The proportion of the population aged 15 years and over who are obese.
Obesity is defined as having a Body Mass Index (BMI) greater than 30 for European and Other ethnicities, or greater than 32 for Māori and Pacific peoples. For the population aged under 15 years, the measure is the proportion of children aged 5–14 years whose BMI meets internationally defined thresholds of obesity.31
Obesity is associated with heart disease, diabetes, strokes, high blood pressure and some cancers. The increase in the prevalence of obesity has been identified as a major cause of the projected increase in diabetes.32
Current level and trends
In 2003, 21 percent of adults aged 15 years and over were obese, an increase from 17 percent in 1997. In 2002, 10 percent of children aged 5–14 years were obese.
Between 1977 and 1989, there was a small increase in the prevalence of obesity among New Zealand adults aged 15–74 years. Between 1989 and 2003, male obesity doubled from 10 percent to 20 percent, and female obesity increased from 13 percent to 22 percent.33 The major drivers of the increase in obesity rates have been changing dietary and physical activity patterns, reflecting an environment that promotes the over-consumption of energy-dense foods and drinks and limits the opportunities for physical activity.34
Figure H5.1 Prevalence of obesity, total population aged 15–74 years, by sex, 1977–2003
Source: Ministry of Health (2004b) Table 19, p 89
Age and sex differences
Age-standardised prevalence rates for 2003 showed no significant sex difference in the proportion of adults who were obese (males, 19 percent; females, 21 percent).
Obesity increased with age up to the 55–64 years age group (males, 29 percent; females, 31 percent), then declined in the older age groups. This age pattern may reflect in part a cohort effect.35 Among children aged 7–14 years in 2002, females were more likely than males to be obese.
Table H5.1 Prevalence (%) of obesity, population aged 15 and over, by age group and sex, 2003
Source: Ministry of Health (2004a) pp 85–86
Obesity is more prevalent among Pacific peoples and Māori than other ethnic groups. Among adults in 2003, the age-standardised obesity prevalence rate was 48 percent for Pacific females and 38 percent for Pacific males. For Māori adults, the figures were 28 percent for females and 29 percent for males. This compares with 20 percent for European/Other females and 18 percent for European/Other males. Among children aged 5–14 years in 2002, there was a similar pattern (Pacific children: 31 percent and 26 percent for females and males respectively; Māori children: 17 percent, 16 percent; European/Other: 6 percent, 5 percent).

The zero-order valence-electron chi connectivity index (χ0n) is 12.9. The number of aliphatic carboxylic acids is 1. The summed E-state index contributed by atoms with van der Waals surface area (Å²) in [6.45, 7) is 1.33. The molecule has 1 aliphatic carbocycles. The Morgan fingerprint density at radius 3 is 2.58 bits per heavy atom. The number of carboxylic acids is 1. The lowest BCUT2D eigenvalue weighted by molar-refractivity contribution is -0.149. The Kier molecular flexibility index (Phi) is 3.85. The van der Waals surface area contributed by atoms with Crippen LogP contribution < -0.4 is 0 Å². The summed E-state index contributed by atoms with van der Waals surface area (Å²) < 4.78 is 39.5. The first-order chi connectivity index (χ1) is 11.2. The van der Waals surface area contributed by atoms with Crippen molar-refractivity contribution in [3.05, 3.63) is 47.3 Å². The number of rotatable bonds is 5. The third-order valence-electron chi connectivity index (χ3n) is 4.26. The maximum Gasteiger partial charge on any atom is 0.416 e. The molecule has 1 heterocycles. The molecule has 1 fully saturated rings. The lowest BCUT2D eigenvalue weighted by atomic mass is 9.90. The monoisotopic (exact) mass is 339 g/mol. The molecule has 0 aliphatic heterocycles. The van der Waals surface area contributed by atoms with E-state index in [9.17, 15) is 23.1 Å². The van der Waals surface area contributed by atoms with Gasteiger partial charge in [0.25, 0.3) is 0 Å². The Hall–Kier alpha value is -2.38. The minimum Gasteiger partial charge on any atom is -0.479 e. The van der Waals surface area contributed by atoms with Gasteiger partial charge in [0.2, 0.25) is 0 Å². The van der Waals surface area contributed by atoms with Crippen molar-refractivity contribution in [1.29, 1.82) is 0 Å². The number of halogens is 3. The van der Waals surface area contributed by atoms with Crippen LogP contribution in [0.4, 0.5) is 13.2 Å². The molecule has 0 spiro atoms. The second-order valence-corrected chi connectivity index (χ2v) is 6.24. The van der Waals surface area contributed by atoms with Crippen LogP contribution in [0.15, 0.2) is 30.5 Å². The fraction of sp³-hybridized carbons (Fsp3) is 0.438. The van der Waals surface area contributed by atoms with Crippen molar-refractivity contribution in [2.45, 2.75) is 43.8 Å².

Figure H5.2 Age-standardised prevalence of obesity, population aged 15 years and over, by ethnic group and sex, 2003
Source: Ministry of Health (2004a) Tables 13 and 14, pp 103–104
Note: Rates are age-standardised using the WHO world population
Obesity has increased for all groups since 1989, but there was little change in the rates for Māori between 1997 and 2003.36
The association between socio-economic status and female obesity has been found consistently over time and using different measures of socio-economic status. For example, in 2003, 28 percent of females living in quintile 5 small areas (the most disadvantaged fifth of small areas in New Zealand ) were obese, while only 16 percent of those in quintile 1 areas were obese. The link between male obesity and socio-economic status is less well-established.37
New Zealand has a relatively high prevalence of obesity compared with other OECD countries, with a rate of 21 percent in 2003, compared to an OECD median of 13 percent. New Zealand ranked 24th out of 30 countries reporting obesity prevalence in 1999–2004. However, most countries use the self-reporting method to measure obesity whereas New Zealand and four other countries use actual measurements recorded by an interviewer. New Zealand's rate was lower than the other four countries: the United States (with the highest rate of obesity, at 32 percent in 2004); the United Kingdom (23 percent in 2004), Canada (22 percent in 2004) and Australia (22 percent in 1999). Of all countries, Japan and Korea had the lowest prevalence of obesity (3 percent in 2003 and 2001, respectively).38